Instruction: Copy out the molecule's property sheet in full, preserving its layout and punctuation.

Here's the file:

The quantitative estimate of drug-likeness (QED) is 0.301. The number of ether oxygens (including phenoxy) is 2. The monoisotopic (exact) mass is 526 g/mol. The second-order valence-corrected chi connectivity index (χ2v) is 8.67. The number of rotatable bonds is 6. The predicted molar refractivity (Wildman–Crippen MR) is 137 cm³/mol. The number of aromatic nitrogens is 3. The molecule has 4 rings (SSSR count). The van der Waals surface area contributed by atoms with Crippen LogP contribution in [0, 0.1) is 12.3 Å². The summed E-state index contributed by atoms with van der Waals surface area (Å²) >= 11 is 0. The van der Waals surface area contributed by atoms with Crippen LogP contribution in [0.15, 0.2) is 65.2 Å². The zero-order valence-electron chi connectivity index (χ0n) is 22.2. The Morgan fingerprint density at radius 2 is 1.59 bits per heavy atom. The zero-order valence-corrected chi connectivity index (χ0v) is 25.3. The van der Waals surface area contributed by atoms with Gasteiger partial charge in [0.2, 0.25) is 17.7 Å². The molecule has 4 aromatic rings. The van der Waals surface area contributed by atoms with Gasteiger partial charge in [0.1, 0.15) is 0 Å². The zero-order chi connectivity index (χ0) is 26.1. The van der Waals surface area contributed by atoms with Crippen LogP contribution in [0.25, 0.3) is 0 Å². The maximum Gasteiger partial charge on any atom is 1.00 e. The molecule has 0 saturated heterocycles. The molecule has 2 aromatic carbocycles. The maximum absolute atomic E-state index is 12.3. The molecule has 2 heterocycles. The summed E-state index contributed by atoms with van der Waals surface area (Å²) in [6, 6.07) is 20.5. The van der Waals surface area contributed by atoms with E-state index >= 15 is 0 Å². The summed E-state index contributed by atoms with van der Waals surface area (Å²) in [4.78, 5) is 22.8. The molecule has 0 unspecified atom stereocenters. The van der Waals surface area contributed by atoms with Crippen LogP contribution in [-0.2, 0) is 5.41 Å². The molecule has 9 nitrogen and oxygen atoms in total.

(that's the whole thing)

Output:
The quantitative estimate of drug-likeness (QED) is 0.301. The number of ether oxygens (including phenoxy) is 2. The monoisotopic (exact) mass is 526 g/mol. The second-order valence-corrected chi connectivity index (χ2v) is 8.67. The number of rotatable bonds is 6. The predicted molar refractivity (Wildman–Crippen MR) is 137 cm³/mol. The number of aromatic nitrogens is 3. The molecule has 4 rings (SSSR count). The van der Waals surface area contributed by atoms with Crippen LogP contribution in [0, 0.1) is 12.3 Å². The summed E-state index contributed by atoms with van der Waals surface area (Å²) >= 11 is 0. The van der Waals surface area contributed by atoms with Crippen LogP contribution in [0.15, 0.2) is 65.2 Å². The zero-order valence-electron chi connectivity index (χ0n) is 22.2. The Morgan fingerprint density at radius 2 is 1.59 bits per heavy atom. The zero-order valence-corrected chi connectivity index (χ0v) is 25.3. The van der Waals surface area contributed by atoms with Gasteiger partial charge in [0.2, 0.25) is 17.7 Å². The molecule has 4 aromatic rings. The van der Waals surface area contributed by atoms with Gasteiger partial charge in [0.1, 0.15) is 0 Å². The zero-order chi connectivity index (χ0) is 26.1. The van der Waals surface area contributed by atoms with Crippen LogP contribution in [0.25, 0.3) is 0 Å². The maximum Gasteiger partial charge on any atom is 1.00 e. The molecule has 0 saturated heterocycles. The molecule has 2 aromatic carbocycles. The maximum absolute atomic E-state index is 12.3. The molecule has 2 heterocycles. The summed E-state index contributed by atoms with van der Waals surface area (Å²) in [6, 6.07) is 20.5. The van der Waals surface area contributed by atoms with E-state index >= 15 is 0 Å². The summed E-state index contributed by atoms with van der Waals surface area (Å²) in [4.78, 5) is 22.8. The molecule has 0 unspecified atom stereocenters. The van der Waals surface area contributed by atoms with Crippen LogP contribution in [-0.2, 0) is 5.41 Å². The molecule has 9 nitrogen and oxygen atoms in total.